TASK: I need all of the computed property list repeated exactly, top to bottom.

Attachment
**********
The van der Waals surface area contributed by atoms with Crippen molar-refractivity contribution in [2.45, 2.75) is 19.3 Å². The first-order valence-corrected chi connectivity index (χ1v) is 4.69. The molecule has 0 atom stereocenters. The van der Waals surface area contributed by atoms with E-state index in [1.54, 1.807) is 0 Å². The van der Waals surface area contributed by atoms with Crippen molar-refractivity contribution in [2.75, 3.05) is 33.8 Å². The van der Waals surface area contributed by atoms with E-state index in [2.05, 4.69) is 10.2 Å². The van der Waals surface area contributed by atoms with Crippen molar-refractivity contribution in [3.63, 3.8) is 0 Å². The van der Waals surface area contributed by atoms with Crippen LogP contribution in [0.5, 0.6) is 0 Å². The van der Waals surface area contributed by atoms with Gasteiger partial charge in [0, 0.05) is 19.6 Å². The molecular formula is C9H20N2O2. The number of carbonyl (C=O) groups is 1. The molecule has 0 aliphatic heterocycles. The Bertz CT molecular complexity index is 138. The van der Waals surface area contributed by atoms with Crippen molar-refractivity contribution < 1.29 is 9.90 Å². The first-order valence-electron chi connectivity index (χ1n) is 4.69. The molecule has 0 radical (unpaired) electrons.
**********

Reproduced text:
The van der Waals surface area contributed by atoms with Crippen molar-refractivity contribution in [2.45, 2.75) is 19.3 Å². The first-order valence-corrected chi connectivity index (χ1v) is 4.69. The molecule has 0 atom stereocenters. The van der Waals surface area contributed by atoms with E-state index in [1.54, 1.807) is 0 Å². The van der Waals surface area contributed by atoms with Crippen molar-refractivity contribution in [2.75, 3.05) is 33.8 Å². The van der Waals surface area contributed by atoms with E-state index in [2.05, 4.69) is 10.2 Å². The van der Waals surface area contributed by atoms with Crippen molar-refractivity contribution in [3.63, 3.8) is 0 Å². The van der Waals surface area contributed by atoms with Crippen LogP contribution in [0.5, 0.6) is 0 Å². The van der Waals surface area contributed by atoms with Gasteiger partial charge in [0, 0.05) is 19.6 Å². The molecular formula is C9H20N2O2. The number of carbonyl (C=O) groups is 1. The molecule has 0 aliphatic heterocycles. The Bertz CT molecular complexity index is 138. The van der Waals surface area contributed by atoms with Crippen molar-refractivity contribution < 1.29 is 9.90 Å². The first-order valence-electron chi connectivity index (χ1n) is 4.69. The molecule has 0 radical (unpaired) electrons.